In the final installment of the New York Times groundbreaking three-part series on forced arbitration, the paper found that as companies increasingly use forced arbitration agreements to restrict consumer rights, religion is not exempt from the alternate-to-justice arbitration process.
As the Times noted, “For generations, religious tribunals have been used in the United States to settle family disputes and spiritual debates. But through arbitration, religion is being used to sort out secular problems like claims of financial fraud and wrongful death. By adding a religious component, companies are taking the privatization of justice a step further.”
Those promoting religious arbitration claim the process allows people of faith to work out problems using shared values, achieving not just a settlement but often reconciliation. Yet some say religious arbitration may have less to do with honoring beliefs than simply controlling legal outcomes. There are reportedly religious organizations honor the process until they lose, at which point they switch to secular courts to overturn previous “faith-based” judgments, according to the Times’ research.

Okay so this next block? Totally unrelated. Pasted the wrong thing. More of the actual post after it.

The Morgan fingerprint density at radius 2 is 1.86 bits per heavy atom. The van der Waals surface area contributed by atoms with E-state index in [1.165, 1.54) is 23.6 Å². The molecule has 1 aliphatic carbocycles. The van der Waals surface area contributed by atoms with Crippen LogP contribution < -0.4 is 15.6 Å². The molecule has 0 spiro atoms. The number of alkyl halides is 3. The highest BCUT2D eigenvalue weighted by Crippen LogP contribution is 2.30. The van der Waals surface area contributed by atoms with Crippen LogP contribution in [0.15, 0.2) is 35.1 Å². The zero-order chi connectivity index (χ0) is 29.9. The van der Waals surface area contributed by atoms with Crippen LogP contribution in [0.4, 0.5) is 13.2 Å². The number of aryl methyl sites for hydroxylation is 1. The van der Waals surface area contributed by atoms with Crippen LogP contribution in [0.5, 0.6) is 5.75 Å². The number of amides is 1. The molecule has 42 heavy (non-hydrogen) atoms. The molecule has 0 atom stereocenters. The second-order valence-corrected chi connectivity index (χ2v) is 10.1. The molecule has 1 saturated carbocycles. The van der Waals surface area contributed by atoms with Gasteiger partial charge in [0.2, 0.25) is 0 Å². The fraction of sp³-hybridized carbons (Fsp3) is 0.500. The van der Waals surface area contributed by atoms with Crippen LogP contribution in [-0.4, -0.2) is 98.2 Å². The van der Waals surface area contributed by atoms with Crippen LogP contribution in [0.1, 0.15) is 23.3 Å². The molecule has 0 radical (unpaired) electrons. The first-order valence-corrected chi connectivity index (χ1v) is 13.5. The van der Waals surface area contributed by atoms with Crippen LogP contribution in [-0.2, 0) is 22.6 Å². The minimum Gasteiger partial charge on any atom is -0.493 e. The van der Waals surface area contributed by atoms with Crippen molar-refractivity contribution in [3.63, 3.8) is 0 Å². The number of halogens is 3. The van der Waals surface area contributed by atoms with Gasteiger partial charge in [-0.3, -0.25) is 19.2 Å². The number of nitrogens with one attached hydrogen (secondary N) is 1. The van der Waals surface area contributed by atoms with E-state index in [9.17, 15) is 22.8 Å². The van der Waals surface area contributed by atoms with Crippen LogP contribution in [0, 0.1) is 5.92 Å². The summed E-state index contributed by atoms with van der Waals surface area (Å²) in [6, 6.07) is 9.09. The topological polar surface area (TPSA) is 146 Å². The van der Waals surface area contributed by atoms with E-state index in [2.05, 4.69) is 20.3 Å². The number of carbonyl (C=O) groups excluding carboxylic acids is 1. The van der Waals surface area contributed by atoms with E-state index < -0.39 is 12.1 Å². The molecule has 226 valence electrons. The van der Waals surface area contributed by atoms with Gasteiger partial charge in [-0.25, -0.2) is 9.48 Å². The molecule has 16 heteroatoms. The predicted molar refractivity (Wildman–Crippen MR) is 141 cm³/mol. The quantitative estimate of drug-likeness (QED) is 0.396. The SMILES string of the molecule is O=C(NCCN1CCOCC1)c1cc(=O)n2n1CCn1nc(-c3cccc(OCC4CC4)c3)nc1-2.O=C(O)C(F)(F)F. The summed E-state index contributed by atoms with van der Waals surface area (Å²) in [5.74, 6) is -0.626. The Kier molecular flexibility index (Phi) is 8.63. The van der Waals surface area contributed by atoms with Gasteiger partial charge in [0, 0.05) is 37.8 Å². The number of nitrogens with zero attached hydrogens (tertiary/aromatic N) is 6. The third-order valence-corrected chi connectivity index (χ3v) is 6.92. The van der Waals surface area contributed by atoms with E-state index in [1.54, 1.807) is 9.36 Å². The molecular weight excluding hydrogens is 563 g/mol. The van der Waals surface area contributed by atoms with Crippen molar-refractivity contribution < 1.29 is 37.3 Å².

And what about when faiths differ? As the Times pointed out, “Religious arbitration clauses … have often proved impervious to legal challenges.” This introduction of a religious component into the arbitration process takes the “privatization” of justice even further.
“Religious arbitration, at its best, ensures that people can resolve their disputes in accordance with deeply help religious beliefs,” said Michael A. Helfand, an associate professor at Pepperdine University School of Law and an arbitrator in a rabbinical court in New York. “But both religious communities and courts need to make sure that the protections the law has put in place to make it a fair and unbiased process are actually implemented.”
Read the full final installment of the New York Times arbitration article.
The American Association for Justice (AAJ) invites consumers to sign the petition to the Consumer Financial Protection Bureau to help ensure the CFPB can revoke corporations’ license to steal by stopping the abusive practice of forced arbitration.